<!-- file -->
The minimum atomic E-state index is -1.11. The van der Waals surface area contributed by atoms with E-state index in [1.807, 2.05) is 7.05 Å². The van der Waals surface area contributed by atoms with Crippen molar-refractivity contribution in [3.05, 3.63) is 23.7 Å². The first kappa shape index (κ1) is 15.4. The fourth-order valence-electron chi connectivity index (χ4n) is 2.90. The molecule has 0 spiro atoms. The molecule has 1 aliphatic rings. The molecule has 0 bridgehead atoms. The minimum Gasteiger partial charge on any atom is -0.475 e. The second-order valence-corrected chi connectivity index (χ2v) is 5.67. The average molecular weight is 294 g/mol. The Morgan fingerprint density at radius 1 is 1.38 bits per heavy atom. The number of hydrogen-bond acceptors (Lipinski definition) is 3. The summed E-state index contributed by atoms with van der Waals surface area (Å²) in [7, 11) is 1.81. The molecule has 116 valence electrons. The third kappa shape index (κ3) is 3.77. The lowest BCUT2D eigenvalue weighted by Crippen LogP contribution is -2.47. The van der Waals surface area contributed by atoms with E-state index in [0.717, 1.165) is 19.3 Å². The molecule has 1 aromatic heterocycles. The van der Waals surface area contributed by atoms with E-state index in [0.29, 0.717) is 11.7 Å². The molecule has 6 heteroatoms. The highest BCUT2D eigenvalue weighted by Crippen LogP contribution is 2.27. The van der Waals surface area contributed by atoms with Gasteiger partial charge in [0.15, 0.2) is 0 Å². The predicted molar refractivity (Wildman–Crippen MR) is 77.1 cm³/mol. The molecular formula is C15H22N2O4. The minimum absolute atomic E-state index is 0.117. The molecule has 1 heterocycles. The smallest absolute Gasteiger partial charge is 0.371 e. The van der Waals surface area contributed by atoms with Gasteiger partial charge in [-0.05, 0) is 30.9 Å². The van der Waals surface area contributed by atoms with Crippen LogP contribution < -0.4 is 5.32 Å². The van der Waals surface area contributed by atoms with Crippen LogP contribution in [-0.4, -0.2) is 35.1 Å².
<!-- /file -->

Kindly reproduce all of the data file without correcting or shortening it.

The minimum atomic E-state index is -1.11. The van der Waals surface area contributed by atoms with E-state index in [1.807, 2.05) is 7.05 Å². The van der Waals surface area contributed by atoms with Crippen molar-refractivity contribution in [3.05, 3.63) is 23.7 Å². The first kappa shape index (κ1) is 15.4. The fourth-order valence-electron chi connectivity index (χ4n) is 2.90. The molecule has 0 spiro atoms. The molecule has 1 aliphatic rings. The molecule has 0 bridgehead atoms. The minimum Gasteiger partial charge on any atom is -0.475 e. The second-order valence-corrected chi connectivity index (χ2v) is 5.67. The average molecular weight is 294 g/mol. The Morgan fingerprint density at radius 1 is 1.38 bits per heavy atom. The number of hydrogen-bond acceptors (Lipinski definition) is 3. The summed E-state index contributed by atoms with van der Waals surface area (Å²) in [7, 11) is 1.81. The molecule has 116 valence electrons. The third kappa shape index (κ3) is 3.77. The lowest BCUT2D eigenvalue weighted by Crippen LogP contribution is -2.47. The van der Waals surface area contributed by atoms with E-state index in [0.717, 1.165) is 19.3 Å². The molecule has 1 aromatic heterocycles. The van der Waals surface area contributed by atoms with E-state index in [0.29, 0.717) is 11.7 Å². The molecule has 6 heteroatoms. The highest BCUT2D eigenvalue weighted by Crippen LogP contribution is 2.27. The van der Waals surface area contributed by atoms with Gasteiger partial charge in [0.15, 0.2) is 0 Å². The predicted molar refractivity (Wildman–Crippen MR) is 77.1 cm³/mol. The molecular formula is C15H22N2O4. The minimum absolute atomic E-state index is 0.117. The molecule has 1 heterocycles. The smallest absolute Gasteiger partial charge is 0.371 e. The van der Waals surface area contributed by atoms with Gasteiger partial charge in [-0.05, 0) is 30.9 Å². The van der Waals surface area contributed by atoms with Crippen LogP contribution < -0.4 is 5.32 Å². The van der Waals surface area contributed by atoms with Crippen LogP contribution in [-0.4, -0.2) is 35.1 Å².